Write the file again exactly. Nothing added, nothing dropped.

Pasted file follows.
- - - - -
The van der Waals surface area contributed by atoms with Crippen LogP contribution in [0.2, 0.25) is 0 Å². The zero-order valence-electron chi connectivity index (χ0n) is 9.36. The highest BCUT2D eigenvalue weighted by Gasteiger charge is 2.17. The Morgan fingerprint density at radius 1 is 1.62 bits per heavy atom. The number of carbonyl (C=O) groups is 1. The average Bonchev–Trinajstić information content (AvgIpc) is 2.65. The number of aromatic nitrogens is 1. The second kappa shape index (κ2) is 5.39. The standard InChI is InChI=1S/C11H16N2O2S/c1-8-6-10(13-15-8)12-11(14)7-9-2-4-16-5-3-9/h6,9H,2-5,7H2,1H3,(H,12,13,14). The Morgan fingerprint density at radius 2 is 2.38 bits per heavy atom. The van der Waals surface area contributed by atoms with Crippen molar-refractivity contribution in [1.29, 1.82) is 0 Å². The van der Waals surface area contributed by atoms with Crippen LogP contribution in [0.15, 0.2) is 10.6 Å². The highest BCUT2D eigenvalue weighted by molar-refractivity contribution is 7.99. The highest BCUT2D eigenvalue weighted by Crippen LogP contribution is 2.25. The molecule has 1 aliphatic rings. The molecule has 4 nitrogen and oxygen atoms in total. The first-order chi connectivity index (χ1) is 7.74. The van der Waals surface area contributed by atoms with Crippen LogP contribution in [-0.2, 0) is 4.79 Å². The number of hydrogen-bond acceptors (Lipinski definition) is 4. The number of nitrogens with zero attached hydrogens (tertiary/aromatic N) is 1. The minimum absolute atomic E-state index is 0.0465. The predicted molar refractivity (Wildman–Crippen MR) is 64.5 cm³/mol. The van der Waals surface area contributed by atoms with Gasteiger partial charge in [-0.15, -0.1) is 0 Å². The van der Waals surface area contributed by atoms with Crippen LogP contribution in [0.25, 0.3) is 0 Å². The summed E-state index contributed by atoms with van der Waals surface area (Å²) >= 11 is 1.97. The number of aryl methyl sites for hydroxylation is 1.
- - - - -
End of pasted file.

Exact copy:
The van der Waals surface area contributed by atoms with Crippen LogP contribution in [0.2, 0.25) is 0 Å². The zero-order valence-electron chi connectivity index (χ0n) is 9.36. The highest BCUT2D eigenvalue weighted by Gasteiger charge is 2.17. The Morgan fingerprint density at radius 1 is 1.62 bits per heavy atom. The number of carbonyl (C=O) groups is 1. The average Bonchev–Trinajstić information content (AvgIpc) is 2.65. The number of aromatic nitrogens is 1. The second kappa shape index (κ2) is 5.39. The standard InChI is InChI=1S/C11H16N2O2S/c1-8-6-10(13-15-8)12-11(14)7-9-2-4-16-5-3-9/h6,9H,2-5,7H2,1H3,(H,12,13,14). The Morgan fingerprint density at radius 2 is 2.38 bits per heavy atom. The van der Waals surface area contributed by atoms with Crippen molar-refractivity contribution in [1.29, 1.82) is 0 Å². The van der Waals surface area contributed by atoms with Crippen LogP contribution in [0.15, 0.2) is 10.6 Å². The highest BCUT2D eigenvalue weighted by molar-refractivity contribution is 7.99. The highest BCUT2D eigenvalue weighted by Crippen LogP contribution is 2.25. The molecule has 1 aliphatic rings. The molecule has 4 nitrogen and oxygen atoms in total. The first-order chi connectivity index (χ1) is 7.74. The van der Waals surface area contributed by atoms with Crippen LogP contribution in [-0.2, 0) is 4.79 Å². The number of hydrogen-bond acceptors (Lipinski definition) is 4. The number of nitrogens with zero attached hydrogens (tertiary/aromatic N) is 1. The minimum absolute atomic E-state index is 0.0465. The predicted molar refractivity (Wildman–Crippen MR) is 64.5 cm³/mol. The van der Waals surface area contributed by atoms with Gasteiger partial charge in [-0.15, -0.1) is 0 Å². The van der Waals surface area contributed by atoms with Crippen LogP contribution in [0.25, 0.3) is 0 Å². The summed E-state index contributed by atoms with van der Waals surface area (Å²) >= 11 is 1.97. The number of aryl methyl sites for hydroxylation is 1.